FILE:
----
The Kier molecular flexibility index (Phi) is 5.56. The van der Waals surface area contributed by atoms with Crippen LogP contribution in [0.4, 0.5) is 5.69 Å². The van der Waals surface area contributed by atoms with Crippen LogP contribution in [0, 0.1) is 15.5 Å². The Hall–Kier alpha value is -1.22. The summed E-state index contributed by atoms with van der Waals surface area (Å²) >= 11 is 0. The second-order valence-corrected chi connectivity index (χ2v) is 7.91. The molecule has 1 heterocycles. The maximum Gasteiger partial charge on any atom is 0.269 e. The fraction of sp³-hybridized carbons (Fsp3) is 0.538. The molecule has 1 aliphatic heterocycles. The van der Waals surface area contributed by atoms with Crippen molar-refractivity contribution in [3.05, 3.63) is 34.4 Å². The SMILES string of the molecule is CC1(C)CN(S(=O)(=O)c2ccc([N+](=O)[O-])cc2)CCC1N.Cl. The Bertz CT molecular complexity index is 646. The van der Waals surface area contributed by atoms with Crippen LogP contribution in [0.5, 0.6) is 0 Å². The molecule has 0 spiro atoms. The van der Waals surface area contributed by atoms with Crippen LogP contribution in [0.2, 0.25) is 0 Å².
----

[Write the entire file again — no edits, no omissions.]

The Kier molecular flexibility index (Phi) is 5.56. The van der Waals surface area contributed by atoms with Crippen LogP contribution in [0.4, 0.5) is 5.69 Å². The van der Waals surface area contributed by atoms with Crippen LogP contribution in [0, 0.1) is 15.5 Å². The Hall–Kier alpha value is -1.22. The summed E-state index contributed by atoms with van der Waals surface area (Å²) >= 11 is 0. The second-order valence-corrected chi connectivity index (χ2v) is 7.91. The molecule has 1 heterocycles. The maximum Gasteiger partial charge on any atom is 0.269 e. The fraction of sp³-hybridized carbons (Fsp3) is 0.538. The molecule has 1 aliphatic heterocycles. The van der Waals surface area contributed by atoms with Crippen molar-refractivity contribution in [3.05, 3.63) is 34.4 Å². The SMILES string of the molecule is CC1(C)CN(S(=O)(=O)c2ccc([N+](=O)[O-])cc2)CCC1N.Cl. The Bertz CT molecular complexity index is 646. The van der Waals surface area contributed by atoms with Crippen LogP contribution in [0.5, 0.6) is 0 Å². The molecule has 0 spiro atoms. The van der Waals surface area contributed by atoms with Crippen LogP contribution in [0.2, 0.25) is 0 Å².